The Creative School: Building Pride
© ROH Photographed by Jen Farrant
Blaring out in neon blue in the corridor at Northwick Park is an illuminated sign in handwritten font that simply reads ‘be kind’. It’s a characteristic touch from a school that seems imbued from top to bottom with a warm and inclusive atmosphere. This nurturingenvironment has developed hand-in-hand with a growing focus on cultural learning and has underpinned the school’s journey to Artsmark Platinum.
It has not been a simple journey for the school. Northwick Park is on Canvey Island, a riverside area of Essex with poor transport access and historically high levels of deprivation. Over half of Northwick Park’s pupil intake is eligible for pupil premium. In 2006, the school had to overcome a problematic rebirth as an amalgamation of an infant school and a junior school with problems with behaviour.
Emma Lane, the current headteacher who had been the head of the predecessor infant school, is candid about the challenges of taking the reins at the newly combined school: ‘When I came in as Acting Head, what I could not get over was the behaviour that I saw. I’d done a lot of School Improvement work and a lot of outreach work in my career. I had been in some tough old schools, but I’d never seen behaviour like it’.
‘So, I was immediately thinking: “how am I going to engage these children, particularly these really, really difficult boys?” So, the first thing I did was lots and lots of sport - cross country running, football. It was quite simple - if you want to play in my football team, you’ve got to behave in class’.
Buoyed by the success of sport in addressing behavioural challenges, Emma started looking for other areas to target. Already at the former junior school was NQT and music graduate Sarah Goldsmith – now Assistant Head at the school – who was already starting music education work beyond class time. Music, always popular with pupils seemed a natural next step.
‘We started with our choirs’, Emma recalls, ‘but it tended to be the higher-achieving, better-behaved children that wanted to sing. So, we established a boys’ choir and, under Sarah’s guidance, we picked the right things to start with that engaged the boys. Then we had the fantastic idea of having a school rock band that was really successful. Within three years, it suddenly became really cool to do music at Northwick’.
From small beginnings, the focus on music and, increasingly other art forms, has grown at Northwick Park. Sarah, while retaining an overall lead on music teaching, is looking to spread responsibility for arts teaching more widely amongst the staff, including Learning Support Assistants: ‘I’ve got two members of staff that are incredibly talented musicians, so I’ll work alongside them for certain things. When we started doing recorder in Year 3, we noticed one of our LSAs was incredibly good at it, so I’ve made sure she’s in on those sessions. And with our work on ‘Write an Opera’, if I’m called out somewhere else, the opera sessions still happen, because I’ve got a team of four trained LSAs. Each year, I step back a bit more, which, in some ways is really hard, but in other ways is exactly how I want it to be’.
And this focus is being backed up with financial investment. With the relentless focus on ensuring inclusion for children from all backgrounds, Emma is happy to use Northwick Park’s Pupil Premium funding to support arts activity: ‘It’s priorities. We find the money for things. When we went to perform at ‘Christmas at St Paul’s’ in Covent Garden, we took all the families on the bus and we couldn’t charge them. But actually, that was a really good use of £500’.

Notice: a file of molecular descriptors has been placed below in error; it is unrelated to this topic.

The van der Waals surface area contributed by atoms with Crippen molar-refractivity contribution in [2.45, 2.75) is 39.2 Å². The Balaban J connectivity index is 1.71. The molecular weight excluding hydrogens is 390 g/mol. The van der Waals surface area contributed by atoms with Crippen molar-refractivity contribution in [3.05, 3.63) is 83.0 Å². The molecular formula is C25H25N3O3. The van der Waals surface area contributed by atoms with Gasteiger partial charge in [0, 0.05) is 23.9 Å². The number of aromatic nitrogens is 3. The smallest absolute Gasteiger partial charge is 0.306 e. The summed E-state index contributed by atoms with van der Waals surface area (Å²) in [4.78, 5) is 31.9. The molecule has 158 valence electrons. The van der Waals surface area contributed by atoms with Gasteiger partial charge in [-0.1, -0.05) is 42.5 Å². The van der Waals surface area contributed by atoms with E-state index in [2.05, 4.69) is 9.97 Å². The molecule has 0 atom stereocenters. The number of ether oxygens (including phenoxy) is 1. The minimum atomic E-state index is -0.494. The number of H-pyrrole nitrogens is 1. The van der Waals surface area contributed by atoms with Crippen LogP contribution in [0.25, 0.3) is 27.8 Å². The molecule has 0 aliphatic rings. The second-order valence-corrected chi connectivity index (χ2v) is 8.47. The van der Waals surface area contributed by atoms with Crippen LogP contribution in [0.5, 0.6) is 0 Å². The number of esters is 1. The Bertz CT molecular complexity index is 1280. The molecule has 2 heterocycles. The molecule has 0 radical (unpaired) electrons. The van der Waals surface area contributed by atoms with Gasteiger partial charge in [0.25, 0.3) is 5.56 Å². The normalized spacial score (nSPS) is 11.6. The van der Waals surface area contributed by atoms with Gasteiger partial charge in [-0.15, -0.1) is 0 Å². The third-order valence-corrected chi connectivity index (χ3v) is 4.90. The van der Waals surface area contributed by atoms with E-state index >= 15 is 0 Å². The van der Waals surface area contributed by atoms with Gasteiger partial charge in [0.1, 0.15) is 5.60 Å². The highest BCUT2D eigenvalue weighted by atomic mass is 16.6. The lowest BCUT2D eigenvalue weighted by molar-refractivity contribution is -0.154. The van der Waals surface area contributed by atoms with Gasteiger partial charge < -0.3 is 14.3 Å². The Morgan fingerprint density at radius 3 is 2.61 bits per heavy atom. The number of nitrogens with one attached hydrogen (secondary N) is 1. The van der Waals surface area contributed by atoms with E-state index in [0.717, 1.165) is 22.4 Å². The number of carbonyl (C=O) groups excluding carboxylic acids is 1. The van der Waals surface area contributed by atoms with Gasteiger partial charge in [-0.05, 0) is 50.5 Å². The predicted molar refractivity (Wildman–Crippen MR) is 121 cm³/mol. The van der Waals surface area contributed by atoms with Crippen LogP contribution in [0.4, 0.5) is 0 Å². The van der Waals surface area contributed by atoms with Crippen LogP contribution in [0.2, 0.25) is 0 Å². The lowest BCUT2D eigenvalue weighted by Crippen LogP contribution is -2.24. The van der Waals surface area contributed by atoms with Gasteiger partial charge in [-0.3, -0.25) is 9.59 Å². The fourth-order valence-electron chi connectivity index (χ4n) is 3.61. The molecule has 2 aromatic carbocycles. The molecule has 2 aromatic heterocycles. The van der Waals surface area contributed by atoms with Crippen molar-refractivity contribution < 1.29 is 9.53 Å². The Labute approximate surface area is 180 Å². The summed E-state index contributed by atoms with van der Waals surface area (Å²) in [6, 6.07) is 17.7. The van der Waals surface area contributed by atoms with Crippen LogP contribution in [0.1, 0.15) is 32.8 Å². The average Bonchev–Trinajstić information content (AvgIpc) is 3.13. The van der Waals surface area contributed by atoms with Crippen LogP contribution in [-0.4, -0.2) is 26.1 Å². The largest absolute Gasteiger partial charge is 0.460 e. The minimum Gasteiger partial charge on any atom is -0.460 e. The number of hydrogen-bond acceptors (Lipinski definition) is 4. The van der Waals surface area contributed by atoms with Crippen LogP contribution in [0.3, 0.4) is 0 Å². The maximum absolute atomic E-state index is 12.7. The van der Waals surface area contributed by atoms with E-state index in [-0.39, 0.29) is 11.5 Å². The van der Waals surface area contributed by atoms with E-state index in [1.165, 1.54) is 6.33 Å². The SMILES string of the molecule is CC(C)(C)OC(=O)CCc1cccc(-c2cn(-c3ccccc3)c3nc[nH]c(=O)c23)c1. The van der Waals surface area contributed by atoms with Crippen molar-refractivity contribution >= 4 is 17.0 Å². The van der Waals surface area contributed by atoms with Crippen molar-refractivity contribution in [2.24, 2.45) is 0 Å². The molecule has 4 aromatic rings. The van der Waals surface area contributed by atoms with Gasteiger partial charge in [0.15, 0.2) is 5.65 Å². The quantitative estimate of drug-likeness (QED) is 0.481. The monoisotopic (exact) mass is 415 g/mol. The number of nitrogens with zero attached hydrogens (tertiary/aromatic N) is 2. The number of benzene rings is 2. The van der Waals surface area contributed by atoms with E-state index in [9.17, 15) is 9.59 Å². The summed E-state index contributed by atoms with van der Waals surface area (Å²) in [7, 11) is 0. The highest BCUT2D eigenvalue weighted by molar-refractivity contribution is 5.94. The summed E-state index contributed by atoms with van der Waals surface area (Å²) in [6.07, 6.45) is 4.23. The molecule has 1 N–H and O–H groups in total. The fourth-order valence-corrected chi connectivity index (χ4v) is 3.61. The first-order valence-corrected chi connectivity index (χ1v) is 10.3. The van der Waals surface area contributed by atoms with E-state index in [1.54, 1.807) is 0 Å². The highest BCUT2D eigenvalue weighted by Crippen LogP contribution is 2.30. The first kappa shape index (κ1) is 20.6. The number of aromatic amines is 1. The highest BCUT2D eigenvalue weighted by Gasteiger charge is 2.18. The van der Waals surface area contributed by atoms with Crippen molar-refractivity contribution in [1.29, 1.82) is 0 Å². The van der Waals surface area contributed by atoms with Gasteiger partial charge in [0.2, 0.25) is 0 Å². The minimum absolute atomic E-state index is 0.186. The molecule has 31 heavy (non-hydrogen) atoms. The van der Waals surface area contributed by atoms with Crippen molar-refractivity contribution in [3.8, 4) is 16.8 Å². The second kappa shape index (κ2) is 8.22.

© ROH Photographed by Jen Farrant
Behaviour remains a key motivation, but a diminishing issue for Northwick Park. In their most recent report, Ofsted deemed pupils’ behaviour around the school and in class ‘exemplary’.
‘They didn’t see any issues with behaviour, but that’s because we work so hard at it all the time. My teachers laugh about me because, when children come back from going out on visits, my first question is always ‘how was the behaviour?’ And it’s always fine’. says Emma, laughing.
Pride in achievement in the arts is a key part of this changing picture. Emma and Sarah actively recognize the need for children to feel part of something bigger than themselves and the school meets this need with investment, both of time and money.
‘If we are taking the choir somewhere, we give them time to feel secure with their performance’, says Sarah. ‘At a musical festival we attended this morning, it was very affluent - in fact, a couple of very affluent schools, private schools, and then us. You could see it that the children were actually a bit fazed by it to start with, but they wanted to perform’.
Emma adds, ‘About six or seven years ago, at a musical festival we attended, the adjudicator complimented one school on how smart they looked in their blazers. Ours were all in tatty, old school uniforms. So, we now provide tops, trousers, skirts, socks and shoes. You see massive pride when they put their tops on’.
Northwick Park is also actively engaged in building links with the wider Canvey Island community, so much so that, in the school’s most recent Ofsted inspection, a parent remarked that ‘the community is held together by the school’.
Sarah, in addition to her work with the school’s musicians, convenes a community choir that have collaborated with the school’s choirs and it has proved a vehicle for encouraging parental engagement. Musical professionals based in the community are invited into the school regularly, providing inspiration for pupils. As Sarah says, ‘I love that they come in and inspire the children to think, ‘it’s alright to do this - it could be a job, or it could be a hobby’.